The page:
• Replace your electric toothbrush brush head every three months, Some brush heads, such as those from Oral-B have blue Indicator bristles which will have faded halfway to white to remind you of this.
  • Replace the brush head sooner than 3 months if the bristles are frayed and not in the tight formation as they were when the brush head was new.
  • First-time use will require a longer charger or up to 16 hours before the brush is fully charged and ready to use.
  • Use a cotton bud, toothpick or mild detergent if necessary to help remove older, dried on grime and apply light pressure to remove it. Avoid doing damage to the plastic and rubber body of the brush.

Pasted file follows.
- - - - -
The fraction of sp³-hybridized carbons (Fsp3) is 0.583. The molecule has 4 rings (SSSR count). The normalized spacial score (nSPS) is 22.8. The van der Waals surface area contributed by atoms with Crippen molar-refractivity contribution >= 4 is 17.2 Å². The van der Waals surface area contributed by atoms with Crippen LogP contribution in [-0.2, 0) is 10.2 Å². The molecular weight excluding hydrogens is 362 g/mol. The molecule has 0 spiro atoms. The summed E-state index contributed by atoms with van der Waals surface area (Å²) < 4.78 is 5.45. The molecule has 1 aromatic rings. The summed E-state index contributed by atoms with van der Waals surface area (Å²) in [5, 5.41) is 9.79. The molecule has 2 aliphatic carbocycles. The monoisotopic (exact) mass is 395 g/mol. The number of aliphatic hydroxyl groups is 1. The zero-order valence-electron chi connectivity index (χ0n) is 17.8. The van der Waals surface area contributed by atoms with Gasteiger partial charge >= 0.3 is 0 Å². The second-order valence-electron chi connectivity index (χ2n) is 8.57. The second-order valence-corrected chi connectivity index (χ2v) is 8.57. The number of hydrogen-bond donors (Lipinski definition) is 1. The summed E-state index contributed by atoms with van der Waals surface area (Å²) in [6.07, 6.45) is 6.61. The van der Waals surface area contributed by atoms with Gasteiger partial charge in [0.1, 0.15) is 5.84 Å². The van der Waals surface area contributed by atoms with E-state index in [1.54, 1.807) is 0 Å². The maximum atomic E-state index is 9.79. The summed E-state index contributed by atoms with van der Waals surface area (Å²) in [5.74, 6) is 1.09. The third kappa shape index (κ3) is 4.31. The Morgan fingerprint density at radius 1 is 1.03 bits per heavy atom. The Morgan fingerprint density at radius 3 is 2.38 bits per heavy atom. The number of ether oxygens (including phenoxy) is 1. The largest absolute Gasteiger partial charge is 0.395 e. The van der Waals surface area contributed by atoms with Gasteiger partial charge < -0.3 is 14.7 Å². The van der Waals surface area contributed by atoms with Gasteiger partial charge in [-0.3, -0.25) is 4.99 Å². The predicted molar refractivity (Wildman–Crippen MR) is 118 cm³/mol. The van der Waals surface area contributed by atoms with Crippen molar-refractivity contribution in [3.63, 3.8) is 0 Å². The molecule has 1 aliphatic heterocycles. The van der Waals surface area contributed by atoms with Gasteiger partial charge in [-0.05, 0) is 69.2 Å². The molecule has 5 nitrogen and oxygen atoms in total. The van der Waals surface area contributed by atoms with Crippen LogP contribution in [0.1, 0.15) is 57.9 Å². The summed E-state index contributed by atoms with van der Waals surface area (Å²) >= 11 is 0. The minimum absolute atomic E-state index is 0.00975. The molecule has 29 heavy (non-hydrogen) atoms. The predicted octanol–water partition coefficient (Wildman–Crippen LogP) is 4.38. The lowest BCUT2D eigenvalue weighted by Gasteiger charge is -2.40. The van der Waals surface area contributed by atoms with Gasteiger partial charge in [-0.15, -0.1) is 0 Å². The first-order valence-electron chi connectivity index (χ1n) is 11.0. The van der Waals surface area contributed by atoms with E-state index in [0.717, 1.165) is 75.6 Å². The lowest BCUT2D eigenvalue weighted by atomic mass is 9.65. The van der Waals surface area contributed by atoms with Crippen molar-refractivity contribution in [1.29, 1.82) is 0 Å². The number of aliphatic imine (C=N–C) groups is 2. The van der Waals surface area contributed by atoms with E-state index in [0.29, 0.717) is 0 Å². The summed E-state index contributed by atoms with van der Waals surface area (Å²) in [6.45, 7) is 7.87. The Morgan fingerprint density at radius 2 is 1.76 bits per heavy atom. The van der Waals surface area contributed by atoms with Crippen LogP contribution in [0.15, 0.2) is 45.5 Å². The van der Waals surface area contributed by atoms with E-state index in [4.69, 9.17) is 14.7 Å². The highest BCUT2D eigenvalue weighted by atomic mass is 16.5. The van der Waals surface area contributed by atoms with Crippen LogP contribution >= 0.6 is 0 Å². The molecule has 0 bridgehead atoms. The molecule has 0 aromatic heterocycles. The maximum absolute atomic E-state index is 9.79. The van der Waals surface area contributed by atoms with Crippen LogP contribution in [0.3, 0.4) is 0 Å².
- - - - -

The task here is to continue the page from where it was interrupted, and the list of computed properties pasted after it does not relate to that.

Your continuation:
• Whilst safe to leave on charge all the time, in order to get the very best battery life make sure at least every 6 months the brush is used until very little charge is left, then re-charge. This will help extend the battery’s useful life.

Whatever your view or opinion on cleaning and sanitising your toothbrush I strongly recommend doing what you can to keep it clean, keep you healthy and prolong the life of your electric toothbrush.

How to clean a manual toothbrush

Cleaning a manual toothbrush doesn’t differ all that much to cleaning an electric toothbrush — for either brush it’s quite straightforward — but in the sections below we have included extra detail on maintaining your brush long term.


  • Thoroughly rinse toothbrushes with tap water after brushing
  • Store your brush upright position and let it air dry
  • Replace your brush every 3 months
  • Avoid routinely covering or storing brush heads in closed containers

Do not

  • Do not share toothbrushes

The above do’s and don’ts come from advice offered up by the American Dental Association (ADA).